If you are an engineer (or a computer professional, for that matter), the danger of becoming technologically obsolete is an ever-growing risk. To be an engineer is to accept the fact that at some future time—always sooner than one expects—most of the technical knowledge you once worked hard to master will be obsolete.
Mark Zukerberg, CEO of Facebook, ... reflects the prevailing attitude when he stated both that, “Our policy is literally to hire as many talented engineers as we can find. The whole limit in the system is that there aren't enough people who are trained and have these skills today,” and “I want to stress the importance of being young and technical. Young people are just smarter. Young people just have simpler lives. We may not own a car. We may not have family. Simplicity in life allows you to focus on what's important.”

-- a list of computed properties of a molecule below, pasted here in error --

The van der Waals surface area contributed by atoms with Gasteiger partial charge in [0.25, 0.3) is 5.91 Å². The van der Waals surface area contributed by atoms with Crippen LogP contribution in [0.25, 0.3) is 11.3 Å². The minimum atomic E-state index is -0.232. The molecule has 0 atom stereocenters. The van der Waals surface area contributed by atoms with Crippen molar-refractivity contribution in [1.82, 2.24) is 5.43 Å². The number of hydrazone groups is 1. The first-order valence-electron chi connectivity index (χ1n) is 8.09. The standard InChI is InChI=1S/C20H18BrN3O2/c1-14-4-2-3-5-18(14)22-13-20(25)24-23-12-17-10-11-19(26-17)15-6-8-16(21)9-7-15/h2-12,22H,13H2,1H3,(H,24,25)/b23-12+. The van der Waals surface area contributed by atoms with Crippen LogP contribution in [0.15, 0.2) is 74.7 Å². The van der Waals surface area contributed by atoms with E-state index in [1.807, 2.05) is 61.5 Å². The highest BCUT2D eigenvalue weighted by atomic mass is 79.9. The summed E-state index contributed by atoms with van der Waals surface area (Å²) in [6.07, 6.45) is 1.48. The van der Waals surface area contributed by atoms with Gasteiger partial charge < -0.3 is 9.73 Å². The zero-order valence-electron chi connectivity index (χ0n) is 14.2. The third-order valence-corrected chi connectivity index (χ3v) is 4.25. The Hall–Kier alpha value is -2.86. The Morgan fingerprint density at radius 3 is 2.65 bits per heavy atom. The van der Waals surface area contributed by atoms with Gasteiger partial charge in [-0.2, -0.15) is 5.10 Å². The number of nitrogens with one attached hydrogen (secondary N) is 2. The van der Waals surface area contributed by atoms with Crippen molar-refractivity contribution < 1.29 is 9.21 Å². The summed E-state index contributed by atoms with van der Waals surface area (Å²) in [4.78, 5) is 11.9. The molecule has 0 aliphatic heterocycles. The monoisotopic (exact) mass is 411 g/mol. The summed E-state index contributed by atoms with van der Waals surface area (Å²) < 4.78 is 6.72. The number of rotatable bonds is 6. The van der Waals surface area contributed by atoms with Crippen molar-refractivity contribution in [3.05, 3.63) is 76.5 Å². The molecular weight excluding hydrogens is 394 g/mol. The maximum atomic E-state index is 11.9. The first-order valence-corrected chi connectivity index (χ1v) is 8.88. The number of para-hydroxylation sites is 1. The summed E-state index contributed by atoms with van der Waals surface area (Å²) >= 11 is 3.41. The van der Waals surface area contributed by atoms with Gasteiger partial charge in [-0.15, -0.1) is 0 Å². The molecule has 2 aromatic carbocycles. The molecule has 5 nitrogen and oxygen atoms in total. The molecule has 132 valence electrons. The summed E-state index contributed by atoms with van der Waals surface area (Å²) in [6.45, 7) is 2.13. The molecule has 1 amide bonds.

So, what to do?
Well, you can look at Payscale’s companies’ median ages and try to target those where the median age is older than your age. You could do what someolder engineers and computer professionals are doing in Silicon Valley, and try to hide your age by dressing younger, hide your graying hair, carry all the latest high tech gear in a backpack, and even get eyelid lifts. You could also try to increase your business acumen to try to convince your employer you are creating shareholder value. Or you may also just decide the best option is to spend time designing an escape plan and either aim for a job in management (assuming there is one) or get into another field altogether.None of these sounds that appealing to my ears.
Here is another idea.